India is unlikely to be affected by the irregularities reported in the data used by the World Bank to prepare the Ease of Doing Business ranking. Late on Thursday, the World Bank had disclosed issues with the data and announced pausing the publication of the ‘Doing Business’ report.
“The incidence of data irregularity relates to China, Saudi Arabia, the UAE and Azerbaijan,” a source said while making it clear that India does not figure anywhere in it.

Out of 190 countries, India stood was ranked 63 in 2020 against 142 in 2014. It has been eyeing a slot in the top 50 with stepped up reforms.
“We are not worried about the World Bank’s reported decision on taking a relook at previous ‘Doing Business’ reports as India is not one of the marked countries,” said a senior official of the Department for Promotion of Industry and Internal Trade (DPIIT).

Ranking may improve
“On the contrary, if you go by international media reports, the four countries that have been highlighted as the ones that might be affected are all ranked above India. So, if anything, India’s ranking might improve if the others rankings are lowered.”
“Since we have improved our governance and reforms, our ranking will improve automatically not just in the World Bank study but also in others such as the Global Competitive Index,” he emphasised.
“The reform process is not confined to Mumbai and Delhi (which were covered in the World Bank analysis). If we were bothered only about the World Bank ranking, we would have focussed only on Delhi and Maharashtra. However, we have made it a pan-India exercise. We do State-wise ranking on the same criteria as the World Bank,” the official further said.

World Bank reviewing data
The World Bank said a number of irregularities were reported regarding changes to the data in the Doing Business reports of 2018 and 2020, published in October 2017 and 2019, respectively.
Reiterating the integrity and impartiality of data and analysis as paramount, the World Bank said: “We have asked the Group’s independent internal audit function to perform an audit of the processes for data collection and review the last five ‘Doing Business’ reports and the controls to safeguard data integrity.” Based on the findings, it will retrospectively correct data of countries most affected by the irregularities.

Doing Business report: India ‘won’t be hit by data issues reported by World Bank’
Ease of Doing Business in an uneasy India hides, not reveals

This high ranking should be seen in the context of India’s dismal 143rd rank in Index of Economic Freedom and 79th rank in Corruption Perceptions Index. We need to look at a business environment from multiple perspectives to gain a broader understanding of what is happening on the ground.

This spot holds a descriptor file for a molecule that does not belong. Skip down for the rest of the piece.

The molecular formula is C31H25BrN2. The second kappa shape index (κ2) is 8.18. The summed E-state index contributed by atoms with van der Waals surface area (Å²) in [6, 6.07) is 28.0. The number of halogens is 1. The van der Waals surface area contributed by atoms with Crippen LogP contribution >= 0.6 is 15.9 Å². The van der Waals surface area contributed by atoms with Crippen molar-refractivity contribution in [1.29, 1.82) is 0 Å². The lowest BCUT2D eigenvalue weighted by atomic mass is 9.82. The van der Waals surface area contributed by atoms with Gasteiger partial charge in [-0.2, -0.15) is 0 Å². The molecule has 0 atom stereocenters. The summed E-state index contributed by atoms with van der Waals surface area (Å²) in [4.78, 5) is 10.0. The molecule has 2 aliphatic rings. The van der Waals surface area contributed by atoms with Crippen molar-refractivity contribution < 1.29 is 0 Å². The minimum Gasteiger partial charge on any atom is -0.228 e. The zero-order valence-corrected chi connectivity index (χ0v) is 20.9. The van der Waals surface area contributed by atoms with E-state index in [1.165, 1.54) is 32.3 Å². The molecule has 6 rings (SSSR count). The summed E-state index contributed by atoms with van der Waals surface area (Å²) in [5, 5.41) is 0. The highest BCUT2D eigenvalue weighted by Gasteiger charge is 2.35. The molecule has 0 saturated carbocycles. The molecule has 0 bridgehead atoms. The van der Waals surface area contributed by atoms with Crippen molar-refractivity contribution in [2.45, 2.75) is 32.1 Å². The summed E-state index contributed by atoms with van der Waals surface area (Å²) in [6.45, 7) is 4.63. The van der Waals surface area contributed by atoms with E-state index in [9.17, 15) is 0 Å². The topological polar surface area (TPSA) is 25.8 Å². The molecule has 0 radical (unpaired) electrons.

Written by Salman Anees Soz | Updated: November 1, 2017 9:18:05 am

Ease of doing business, world bank report, india's rank, World Bank Group’s Doing Business 2018 report, business rankings, Indian express opinion, indian express

The World Bank report acknowledges the methodological challenges of such a large exercise. (File photo)
The World Bank Group’s Doing Business 2018 report ranks India at 100 out of 190 countries, an improvement of 30 positions over last year’s ranking. This is a big improvement, one that I have no problem in acknowledging and welcoming. Had the ranking not improved substantially, I would have been among the first to criticize the government. After improving by a mere 1 spot in last year’s report, Prime Minister Modi tasked the Niti Aayog with ensuring a better ranking this year and the Aayog delivered. The Prime Minister and the BJP, facing much scrutiny over economic mismanagement, are celebrating. However, let me sound a cautionary note about the celebrations and also the deeper issues that any cross-country comparison will not adequately capture.
When staff at the International Finance Corporation (IFC), the World Bank Group’s private sector arm, first conceptualized the Doing Business report, I was a young officer at the World Bank. After the first few rounds, it became clear that these rankings had a signalling effect for investors and that countries were beginning to take them seriously. Sitting in meetings during the IMF-World Bank Annual Meetings in Washington, D.C., I would often be amused by how government officials from a variety of countries would get worked up and complain to my bosses about how their countries had been treated unfairly. One of the common complaints would be about the report’s methodology as well as its failure to recognize what government officials considered “reforms”. Internally, many World Bank staff expressed concerns about the methodology as well as the fact that governments were focusing more on improving their ranking as opposed to fixing ground realities. Over time, however, these rankings became a popular tool for nudging countries towards business-friendly reforms.